MOSCOW BLOG: Putin closes the safety valve ahead of Duma elections

MOSCOW BLOG: Putin closes the safety valve ahead of Duma elections
Vladimir Putin answers media question about the situation in Ukraine, March 4, 2014.
By Jason Corcoran in Moscow July 12, 2016

President Vladimir Putin is getting primed for Russia's parliamentary elections in September by tightening the safety valve provided by independent critical media and the political opposition. Journalists are now afraid of being locked up for posting coments on Facebook, but it remains to be seen whether the pressure points caused by these actions will eventually blow up.

Under Putin, the Kremlin has always tried to silence, co-opt, jail or expel opposition leaders, as well as impose restrictions and control over the most influential mass media. Up until now, a safety valve has always been provided for the disaffected to let off steam via independent newspapers, free radio and the internet's social networks.

With Russia's economy struggling to emerge from a two-year recession, Putin seems set on choking off any dissension and criticism before the elections to the State Duma, the lower chamber of parliament. He has a precedent to avoid: Moscow saw the biggest anti-government protests since the collapse of the Soviet Union in late 2011 and 2012 as hundreds of thousands of liberals, communists and nationalists set aside their differences and marched to condemn alleged ballot-rigging in the last round of elections. The protests came a year after Russia, under then President Dmitry Medvedev, had experienced a softening in media oppression and the arrival of several niche outlets critical of the government, including TV Rain and Kommersant Radio.

But the return of Putin to the Kremlin in 2012 marked an end of the thaw. Ranked 142nd out of 180 countries worldwide on the Reporters Without Borders press freedom index, Russia has fallen six places in the past four years as media freedom regressed with the former Soviet KGB officer back in the saddle.

Russia's annexation of Crimea in early 2014 and its fuelling of the conflict in East Ukraine exacerbated the trend. "The TV networks have been turned into raw propaganda machines, and dissenting voices condemned as national traitors," wrote political analyst Maria Lipman.

This time around for the Duma elections Putin is taking no chances with the opposition, and the free media are taking a hammering. New laws capping foreign media ownership forced the Wall Street Journal and the Financial Times to sell their holding in the respected financial daily Vedomosti in November to a Russian businessman said to be a proxy for a Kremlin holding.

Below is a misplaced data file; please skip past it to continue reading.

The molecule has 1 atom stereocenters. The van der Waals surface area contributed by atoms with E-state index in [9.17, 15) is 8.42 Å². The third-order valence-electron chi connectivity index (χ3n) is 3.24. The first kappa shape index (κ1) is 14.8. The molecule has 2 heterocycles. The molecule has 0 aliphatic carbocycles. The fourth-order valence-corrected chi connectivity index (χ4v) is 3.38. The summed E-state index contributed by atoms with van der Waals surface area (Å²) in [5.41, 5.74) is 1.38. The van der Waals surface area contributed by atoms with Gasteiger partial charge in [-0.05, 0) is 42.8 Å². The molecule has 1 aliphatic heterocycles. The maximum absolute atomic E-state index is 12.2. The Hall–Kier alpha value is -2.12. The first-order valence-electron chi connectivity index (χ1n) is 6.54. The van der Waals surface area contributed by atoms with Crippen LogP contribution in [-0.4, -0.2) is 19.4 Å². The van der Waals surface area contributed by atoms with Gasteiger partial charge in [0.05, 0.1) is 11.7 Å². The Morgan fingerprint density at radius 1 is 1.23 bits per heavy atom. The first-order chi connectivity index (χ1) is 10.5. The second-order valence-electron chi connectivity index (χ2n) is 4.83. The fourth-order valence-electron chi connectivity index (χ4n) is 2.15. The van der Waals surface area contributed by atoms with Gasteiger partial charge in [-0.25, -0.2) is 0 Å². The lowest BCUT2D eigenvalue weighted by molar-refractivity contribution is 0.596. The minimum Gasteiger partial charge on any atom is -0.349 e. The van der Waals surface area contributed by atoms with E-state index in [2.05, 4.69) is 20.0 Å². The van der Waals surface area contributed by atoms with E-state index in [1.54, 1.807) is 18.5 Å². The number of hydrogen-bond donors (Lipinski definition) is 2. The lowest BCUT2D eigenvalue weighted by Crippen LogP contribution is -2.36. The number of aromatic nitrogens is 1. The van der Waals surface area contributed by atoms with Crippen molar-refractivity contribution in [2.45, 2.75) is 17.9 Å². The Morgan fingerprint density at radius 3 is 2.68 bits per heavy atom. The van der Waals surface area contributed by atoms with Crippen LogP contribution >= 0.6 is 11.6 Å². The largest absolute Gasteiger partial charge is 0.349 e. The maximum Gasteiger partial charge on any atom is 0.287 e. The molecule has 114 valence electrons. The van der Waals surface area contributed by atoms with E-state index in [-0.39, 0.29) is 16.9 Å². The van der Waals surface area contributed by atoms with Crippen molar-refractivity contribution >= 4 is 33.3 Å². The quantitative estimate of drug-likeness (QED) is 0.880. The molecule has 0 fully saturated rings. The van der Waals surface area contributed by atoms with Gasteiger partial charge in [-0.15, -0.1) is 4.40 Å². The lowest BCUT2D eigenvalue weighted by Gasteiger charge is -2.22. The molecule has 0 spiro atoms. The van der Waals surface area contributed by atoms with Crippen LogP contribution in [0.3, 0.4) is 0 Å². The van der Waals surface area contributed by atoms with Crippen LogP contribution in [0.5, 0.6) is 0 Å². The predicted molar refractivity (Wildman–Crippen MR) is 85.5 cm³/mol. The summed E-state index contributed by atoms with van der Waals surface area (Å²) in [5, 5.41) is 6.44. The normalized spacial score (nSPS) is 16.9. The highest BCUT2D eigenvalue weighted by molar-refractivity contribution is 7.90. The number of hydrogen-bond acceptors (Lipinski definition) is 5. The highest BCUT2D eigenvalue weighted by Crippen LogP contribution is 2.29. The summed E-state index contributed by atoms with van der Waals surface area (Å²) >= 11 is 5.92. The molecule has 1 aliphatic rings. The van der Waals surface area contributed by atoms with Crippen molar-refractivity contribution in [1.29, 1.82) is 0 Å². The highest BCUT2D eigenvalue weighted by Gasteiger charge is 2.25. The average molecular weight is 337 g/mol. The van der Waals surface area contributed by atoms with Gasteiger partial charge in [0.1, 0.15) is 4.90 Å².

Novaya Gazeta, the opposition newspaper where fearless reporter Anna Politkovskaya worked before she was gunned down near her Moscow apartment in 2006, had its St Petersburg office raided on June 23 as part of "a major fraud investigation". Alexei Venediktov, the station chief at liberal Ekho Moskvy radio, said in early July on Twitter that website chief editor Vitaly Ruvinskiy, journalist Andrei Piontkovsky, and two other members of the editorial staff were being interrogated by the FSB.

Accusing Ekho Moskvy of broadcasting information "steeped in hatred for Russia", Ramzan Kadyrov, the Chechen leader and Putin's attack dog, earlier this year called for a crackdown on Western mouthpieces in Russia who seek to "destroy our country".

Most recently, two journalists from the state-owned TASS news agency were on July 7 given top editorial roles at RBC, the media group owned by billionaire Mikhail Prokhorov. Reports suggest Prokhorov is having to sell off his assets after RBC reported on the business dealings of Putin's daughter Ekaterina and her husband Kirill Shamalov.

In a meeting with RBC's staff,  newly hired editor Igor Trosnikov told them that restrictions apply to what they can report. "I can't tell you there are no restrictions whatsover," Trosnikov said, according to a transcript published by Meduza media. "They do exist. If people here think there aren't any restrictions, then they're better off writing on Facebook. You can still get away with that there." To which an unnamed RBC staffer piped up: "They're locking people up for that now, too."

Mouse a "criminal weapon"

Many of the protests about the last Duma elections were organised through social media networks. The Kremlin is now also stepping up measures to control these networks, with state internet regulator Roskomnadzor announcing on July 8 that it had blocked four sites that contained calls to boycott the elections.